Electric vehicle (EV) solutions provider EO Charging has secured a deal to power Tesco’s fleet of electric vans, EO told City A.M.
EO Charging, founded in 2014 in Suffolk, will provide the supermarket giant with more than 200 AC fast chargers as well as 5 DC rapid ones across five depots – including Oxford, Glasgow, Lakeside and Enfield.
“Tesco is one of the largest and most important businesses in the UK so it’s a privilege to play a part in its transition to electric vehicles as part of its decarbonisation strategy,” said EO Charging’s chief executive and founder Charlie Jardine.
“Our focus is now to help the business optimise its fleet performance and provide round the clock support and ongoing maintenance of their charging infrastructure.”
After setting 2028 as the deadline for the fleet’s total electrification, the supermarket chain has started to roll out its new electric vans, going from 30 this year to a further 150 in 2022.
Playing a part in Tesco’s transition
The company will be charge of day-to-day requirements as well as emergency cover, providing Tesco with a 24/7 assistance all year long. Initial consultations and supplying proposals as well as grid upgrades are among the services provided by the company.
“We monitor the equipment 24/7, 365 days a year and if there’s an issue we try and diagnose the fault remotely and if we can’t fix the fault, we’ll dispatch an engineer to site within 90 minutes,” Jardine told City A.M.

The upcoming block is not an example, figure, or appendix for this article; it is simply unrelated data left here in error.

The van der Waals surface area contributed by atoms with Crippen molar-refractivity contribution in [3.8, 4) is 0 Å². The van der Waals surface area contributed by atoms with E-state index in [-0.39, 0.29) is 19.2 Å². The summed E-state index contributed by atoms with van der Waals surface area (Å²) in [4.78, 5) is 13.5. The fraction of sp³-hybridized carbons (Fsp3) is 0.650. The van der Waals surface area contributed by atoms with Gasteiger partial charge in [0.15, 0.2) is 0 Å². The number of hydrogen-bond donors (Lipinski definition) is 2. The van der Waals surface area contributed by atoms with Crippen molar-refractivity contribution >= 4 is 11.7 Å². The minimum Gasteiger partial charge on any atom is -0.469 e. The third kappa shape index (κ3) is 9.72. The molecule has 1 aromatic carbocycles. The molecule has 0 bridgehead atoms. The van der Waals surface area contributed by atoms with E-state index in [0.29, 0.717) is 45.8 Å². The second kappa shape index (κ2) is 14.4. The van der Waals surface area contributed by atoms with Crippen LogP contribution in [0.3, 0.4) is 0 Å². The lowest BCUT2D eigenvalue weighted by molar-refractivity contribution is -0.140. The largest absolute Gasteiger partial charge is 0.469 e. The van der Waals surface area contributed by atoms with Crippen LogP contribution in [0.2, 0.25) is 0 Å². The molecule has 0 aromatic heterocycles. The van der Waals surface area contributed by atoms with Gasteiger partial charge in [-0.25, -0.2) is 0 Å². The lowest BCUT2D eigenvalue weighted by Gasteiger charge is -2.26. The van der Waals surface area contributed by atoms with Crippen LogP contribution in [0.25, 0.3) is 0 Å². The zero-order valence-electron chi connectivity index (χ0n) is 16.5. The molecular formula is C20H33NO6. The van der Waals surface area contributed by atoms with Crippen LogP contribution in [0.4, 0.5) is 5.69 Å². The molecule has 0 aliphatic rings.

Tesco’s charging infrastructure will be managed by EO’s Cloud system, a dedicated software to check the vehicles’ status, scheduling travelling and charging times.
EO’s focus on the EV transition was born from a mix of factors including changing customer needs and pressing commitments at the government level.
“A shift to zero-carbon transportation is absolutely mandatory and things such as Covid-19 have certainly put it [even] higher on the agenda,” said Jardine. “Consumers are asking for cleaner deliveries as well as governments are now forcing operators to clean up their transportation.”
Jardine added that, from an economic perspective, switching to EV has economic benefits, especially in cities where there are restrictions such as congestion charges.
Another big name signs on
Already providing EV charging solutions for customers such as DHL and Amazon, EO Charging expects to become an industry global leader.
“We are obviously based in the UK but we export to 30 countries around the world,” he added. “We have created a market leading position here in Europe and we are now looking to extend our lead into many other countries, including the US and Australasia.”
The company announced in August that it will become public on the NASDAQ exchange as a result of a business combination with EV charging company First Reserve Sustainable Growth Corp.
“There’s not a specific date. We hope to complete it by the new year,” Jardine concluded.
EO Charging is one of several players in the EV market helping big chains transition to electric fleets. In October 2020, Asda became the first supermarket to trial electric assisted vehicles in the form of assisted cargo bikes.
Developed by Oxfordshire company EAV, the cargo e-bikes are expected to become part of Asda’s pathway to net zero. “As we look to the future of retail we have to consider new and innovative ways to continue to offer great service to our customers whilst navigating things like low emission zones and pedestrianised areas,” said Asda’s online grocery vice president Simon Gregg.
The global electric vehicle market has registered a steep increase over the last few years, with sales going from 9 per cent in 2017 to 24 per cent in 2020.